Corridor K inches forwardWritten by Becky Johnson
A road project known as Corridor K will boast the longest tunnel in the state of North Carolina if built as planned: a 2,807-foot passage through the side of a mountain in the Stecoah area of Graham County.
Construction on a missing section of Corridor K including the tunnel is slated to start in 2014, although the timeline is admittedly “ambitious,” according to Joel Setzer, head of the N.C. Department of Transportation Division 14, a 10-county mountain region.
The highway will be the first four-lane road blazed into Robbinsville. The tiny town and county seat of Graham is currently accessible only by winding two-lane roads no matter how you approach it.
Once finished, Corridor K would also offer a bypass of sorts around the Nantahala Gorge, which currently acts as a two-lane bottleneck when traveling to the Andrews and Murphy area.
The missing link of Corridor K — roughly 17 miles in Graham County — has been held up for years due to funding and environmental challenges, according to Setzer.
The missing section is being tackled in two parts: 10 miles heading north out of Robbinsville along N.C. 143 and 7 miles heading south of Robbinsville that would lead into the Andrews area.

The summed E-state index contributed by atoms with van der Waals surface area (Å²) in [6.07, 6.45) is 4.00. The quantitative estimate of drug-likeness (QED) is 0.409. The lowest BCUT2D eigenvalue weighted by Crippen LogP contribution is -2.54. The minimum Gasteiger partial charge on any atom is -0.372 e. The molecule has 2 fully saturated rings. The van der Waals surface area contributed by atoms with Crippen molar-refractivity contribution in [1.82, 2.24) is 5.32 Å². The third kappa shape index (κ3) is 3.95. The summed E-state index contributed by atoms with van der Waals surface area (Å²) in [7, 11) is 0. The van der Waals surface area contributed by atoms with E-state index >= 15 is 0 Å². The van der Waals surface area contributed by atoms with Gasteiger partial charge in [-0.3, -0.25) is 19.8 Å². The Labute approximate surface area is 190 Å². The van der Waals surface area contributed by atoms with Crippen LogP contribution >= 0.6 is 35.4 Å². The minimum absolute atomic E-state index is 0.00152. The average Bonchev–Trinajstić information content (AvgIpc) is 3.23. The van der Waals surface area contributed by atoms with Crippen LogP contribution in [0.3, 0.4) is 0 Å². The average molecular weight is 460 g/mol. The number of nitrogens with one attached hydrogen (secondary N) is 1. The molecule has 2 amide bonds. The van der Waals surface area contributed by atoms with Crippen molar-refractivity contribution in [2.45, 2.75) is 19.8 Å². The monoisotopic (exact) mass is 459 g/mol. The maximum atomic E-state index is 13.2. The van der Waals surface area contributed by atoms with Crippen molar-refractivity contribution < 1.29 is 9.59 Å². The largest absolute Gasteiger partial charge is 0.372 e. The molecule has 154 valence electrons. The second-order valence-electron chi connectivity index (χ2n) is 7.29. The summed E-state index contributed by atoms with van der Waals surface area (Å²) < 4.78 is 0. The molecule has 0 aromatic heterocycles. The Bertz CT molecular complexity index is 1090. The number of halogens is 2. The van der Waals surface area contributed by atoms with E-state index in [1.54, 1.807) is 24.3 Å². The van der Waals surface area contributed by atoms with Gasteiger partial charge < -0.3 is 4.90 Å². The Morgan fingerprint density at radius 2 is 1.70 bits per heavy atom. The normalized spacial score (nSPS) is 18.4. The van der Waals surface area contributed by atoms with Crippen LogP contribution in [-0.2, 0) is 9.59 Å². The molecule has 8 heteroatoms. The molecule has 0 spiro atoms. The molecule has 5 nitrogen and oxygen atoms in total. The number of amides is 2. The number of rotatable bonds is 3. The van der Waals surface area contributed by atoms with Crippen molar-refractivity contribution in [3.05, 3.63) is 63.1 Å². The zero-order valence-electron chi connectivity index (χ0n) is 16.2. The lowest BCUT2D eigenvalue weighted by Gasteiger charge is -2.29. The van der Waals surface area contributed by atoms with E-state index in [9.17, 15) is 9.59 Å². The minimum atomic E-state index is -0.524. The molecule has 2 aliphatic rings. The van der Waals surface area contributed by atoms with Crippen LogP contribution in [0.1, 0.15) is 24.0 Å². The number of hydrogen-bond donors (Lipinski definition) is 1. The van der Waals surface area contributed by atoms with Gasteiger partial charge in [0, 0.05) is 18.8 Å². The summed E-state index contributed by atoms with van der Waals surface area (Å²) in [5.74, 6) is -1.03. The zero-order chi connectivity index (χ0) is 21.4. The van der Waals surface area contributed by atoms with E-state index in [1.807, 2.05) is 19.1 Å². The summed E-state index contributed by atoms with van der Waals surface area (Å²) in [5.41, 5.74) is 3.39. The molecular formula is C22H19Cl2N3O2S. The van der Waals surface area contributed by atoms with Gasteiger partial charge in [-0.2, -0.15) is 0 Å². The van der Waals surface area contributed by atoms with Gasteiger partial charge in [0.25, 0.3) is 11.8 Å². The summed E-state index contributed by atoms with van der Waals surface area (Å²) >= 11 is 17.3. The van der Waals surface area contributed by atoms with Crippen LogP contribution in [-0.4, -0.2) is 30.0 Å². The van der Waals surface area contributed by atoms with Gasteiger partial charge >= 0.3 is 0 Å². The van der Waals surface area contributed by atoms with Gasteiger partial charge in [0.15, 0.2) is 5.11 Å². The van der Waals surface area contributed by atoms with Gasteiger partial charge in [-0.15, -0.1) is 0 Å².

The 10-mile section north of Robbinsville, which includes the tunnel under Stecoah Gap, is nearing the final planning stages. It is estimated at $378 million. Of that, nearly $200 million is for the tunnel.
The 10-mile stretch currently being pursued will severely impact the rural character of Stecoah Valley. It will spill into the Nantahala National Forest, skirt the Appalachian Trail, degrade viewsheds and damage the environment.
Yet the promise of a four-lane highway through territory currently lacking one has been pushed for by leaders in the region.
A public hearing on the route will be held Oct. 29 in Robbinsville, with an open house to preview the plans on Oct. 27 in Cullowhee. More information on the time and place will be posted in later editions.
Two accommodations have been proposed to lessen the environmental impacts. One is the tunnel, which will burrow under the Appalachian Trail so hikers don’t have to across the highway. The other is an elevated bridge 80 feet in the air when passing over Stecoah Creek and the valley floor.
The entire Corridor K highway is a 127-mile route through the mountains of Tennessee and North Carolina, forging one of the first four-lane highways through rural mountain counties. U.S. 23-74 around Waynesville and continuing past Sylva and on to Bryson City — known to locals as the “bypass” — is part of the original Corridor K vision dating back to the 1970s.
Latest from Becky Johnson
- The bait battle: paw-lickin’ good
- With a little help from hunters, wildlife officials hope to curb the exploding bear population in the mountains
- Shining Rock leaders say transparency is goal
- Landscape shifts early in the game in Waynesville’s mayor race
- A spoonful of improv helps the glitches go down: Nimble feet are behind Folkmoot’s recipe for success